First look: Furry play 'Fursona Non Grata' is the real deal
A woman raised by furries, brings her fiance home for Thanksgiving to meet the family for the first time. Fur-larity ensures.
The play was first read in June 2012, and was presented as a radio play at Wild Nights in April. In contrast to Furry Tales – which held a reading at Anthrocon 2007, and left furs amused, but with reservations about the show's grounding – Fursona Non Grata has actual research behind it.
Playwright Jeff Goode created Disney's American Dragon: Jake Long and wrote The Eight: Reindeer Monologues. While demurring to identify as a furry himself, he attended Califur I, and was guest of honor at Rocket City FurMeet 2007 and Oklacon 2008; from this, he's put together a story which is, if fanciful, at least more of an exaggeration of reality than an apologetic for CSI's fursuit fetishists.
Dane and Lisa are all set to get engaged. But when Lisa's grandmother is reported to be sick, she drops everything and heads back home, with Dane in tow. The rest of her family is introduced, with all their quirks. Confusion and hilarity ensues.
That's a simplification, of course. The constant twists and turns are true to the playful, surreal nature of furry roleplay. Lisa's reluctance to reveal her family's secret turns out to conceal a deeper, more touching moment in her past that goes to the heart of why some furs choose to don fur. But to learn it, Dane must interact with Lisa's conflicted brother, acerbic sister, suit-loving father, baking-obsessed mother, raunchy grandmother, and the one ex-boyfriend Lisa didn't mention on the ride over — each of whom has a different spin on what it means to be a furry lifestyler.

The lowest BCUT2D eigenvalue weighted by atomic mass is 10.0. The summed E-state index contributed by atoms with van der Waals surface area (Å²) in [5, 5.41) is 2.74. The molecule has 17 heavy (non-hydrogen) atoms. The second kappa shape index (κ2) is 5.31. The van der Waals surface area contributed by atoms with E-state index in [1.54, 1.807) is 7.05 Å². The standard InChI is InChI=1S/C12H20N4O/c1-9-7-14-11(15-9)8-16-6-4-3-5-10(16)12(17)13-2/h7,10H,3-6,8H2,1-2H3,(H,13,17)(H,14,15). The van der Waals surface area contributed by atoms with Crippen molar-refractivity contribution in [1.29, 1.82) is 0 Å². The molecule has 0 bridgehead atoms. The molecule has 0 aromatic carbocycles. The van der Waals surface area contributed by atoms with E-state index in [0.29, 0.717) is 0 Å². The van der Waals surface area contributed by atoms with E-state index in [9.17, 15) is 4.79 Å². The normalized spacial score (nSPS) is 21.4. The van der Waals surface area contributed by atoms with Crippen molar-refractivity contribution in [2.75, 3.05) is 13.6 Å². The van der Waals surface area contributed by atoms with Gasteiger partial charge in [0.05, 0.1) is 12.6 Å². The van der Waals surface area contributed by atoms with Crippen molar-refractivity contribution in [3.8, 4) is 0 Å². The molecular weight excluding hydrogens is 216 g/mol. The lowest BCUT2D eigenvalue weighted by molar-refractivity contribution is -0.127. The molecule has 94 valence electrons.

It's not perfect. The introduction felt slow, and that's after I missed half of the first scene. The second act lingers in an extended monologue detailing a furry convention. A sexual-orientation subplot followed by an advice session felt more preachy and stereotypical for who delivered it than any of the furry material. (At times, the play resembled a paean to diversity. We get it, people are different; you don't have to hammer it in.)
I also got a great sense of the costuming and roleplaying aspects of furry fandom, but watchers might get the impression that other forms of art have nothing to do with it. Sure, there's no need for badges among family, but I'd have expected Dane to notice a few pieces up on the walls.
But these are minor nit-picks, likely to be resolved well before opening night. The script delivers when it counts, and there are enough one-liners about Granny's war escapades to make the play enjoyable to any audience. Oh, and speaking of Granny: while each cast member delivered their lines admirably, actor Lou Weiss was clearly enjoying her role. I also admit a fondness for Jude Evans's therianthropic Yava, whose dedication to remaining in character, care for his "furry family", and fondness for anti-human epithets were so very familiar from certain quarters of the fandom.
Fursona Non Grata is raising funds on IndieGoGo for "costumes, set design and construction"; so far, they've got… $60, which is unlikely to cover a nose prosthesis, let alone full fursuits. (They might be more successful if they offered something more significant than a poster and program mention to those unable to attend, such as a digital copy; however, I'm told this is unlikely, since they'd have to pay the actors full union scale.) The show is produced by the SkyPilot Theatre Company, part of the LA Stage Alliance.